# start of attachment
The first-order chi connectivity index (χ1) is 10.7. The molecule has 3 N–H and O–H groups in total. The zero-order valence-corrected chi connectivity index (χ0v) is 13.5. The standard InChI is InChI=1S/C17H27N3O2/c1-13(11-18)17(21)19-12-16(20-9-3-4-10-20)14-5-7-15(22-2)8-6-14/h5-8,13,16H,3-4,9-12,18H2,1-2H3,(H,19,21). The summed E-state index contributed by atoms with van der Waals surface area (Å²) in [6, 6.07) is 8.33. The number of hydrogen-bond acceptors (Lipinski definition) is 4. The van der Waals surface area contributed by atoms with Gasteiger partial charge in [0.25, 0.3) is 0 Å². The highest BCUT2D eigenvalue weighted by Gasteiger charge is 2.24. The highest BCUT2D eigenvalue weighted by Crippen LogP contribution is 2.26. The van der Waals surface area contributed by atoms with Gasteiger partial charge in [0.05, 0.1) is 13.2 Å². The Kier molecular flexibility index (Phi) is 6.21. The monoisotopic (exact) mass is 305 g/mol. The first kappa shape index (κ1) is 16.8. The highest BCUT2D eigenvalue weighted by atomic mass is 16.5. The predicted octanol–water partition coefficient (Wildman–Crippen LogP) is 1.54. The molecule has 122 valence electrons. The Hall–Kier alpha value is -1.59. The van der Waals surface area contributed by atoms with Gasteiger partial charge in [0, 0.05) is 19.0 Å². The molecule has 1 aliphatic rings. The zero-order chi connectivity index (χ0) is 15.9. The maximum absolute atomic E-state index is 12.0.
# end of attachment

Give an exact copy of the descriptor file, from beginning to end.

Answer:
The first-order chi connectivity index (χ1) is 10.7. The molecule has 3 N–H and O–H groups in total. The zero-order valence-corrected chi connectivity index (χ0v) is 13.5. The standard InChI is InChI=1S/C17H27N3O2/c1-13(11-18)17(21)19-12-16(20-9-3-4-10-20)14-5-7-15(22-2)8-6-14/h5-8,13,16H,3-4,9-12,18H2,1-2H3,(H,19,21). The summed E-state index contributed by atoms with van der Waals surface area (Å²) in [6, 6.07) is 8.33. The number of hydrogen-bond acceptors (Lipinski definition) is 4. The van der Waals surface area contributed by atoms with Gasteiger partial charge in [0.25, 0.3) is 0 Å². The highest BCUT2D eigenvalue weighted by Gasteiger charge is 2.24. The highest BCUT2D eigenvalue weighted by Crippen LogP contribution is 2.26. The van der Waals surface area contributed by atoms with Gasteiger partial charge in [0.05, 0.1) is 13.2 Å². The Kier molecular flexibility index (Phi) is 6.21. The monoisotopic (exact) mass is 305 g/mol. The first kappa shape index (κ1) is 16.8. The highest BCUT2D eigenvalue weighted by atomic mass is 16.5. The predicted octanol–water partition coefficient (Wildman–Crippen LogP) is 1.54. The molecule has 122 valence electrons. The Hall–Kier alpha value is -1.59. The van der Waals surface area contributed by atoms with Gasteiger partial charge in [0, 0.05) is 19.0 Å². The molecule has 1 aliphatic rings. The zero-order chi connectivity index (χ0) is 15.9. The maximum absolute atomic E-state index is 12.0.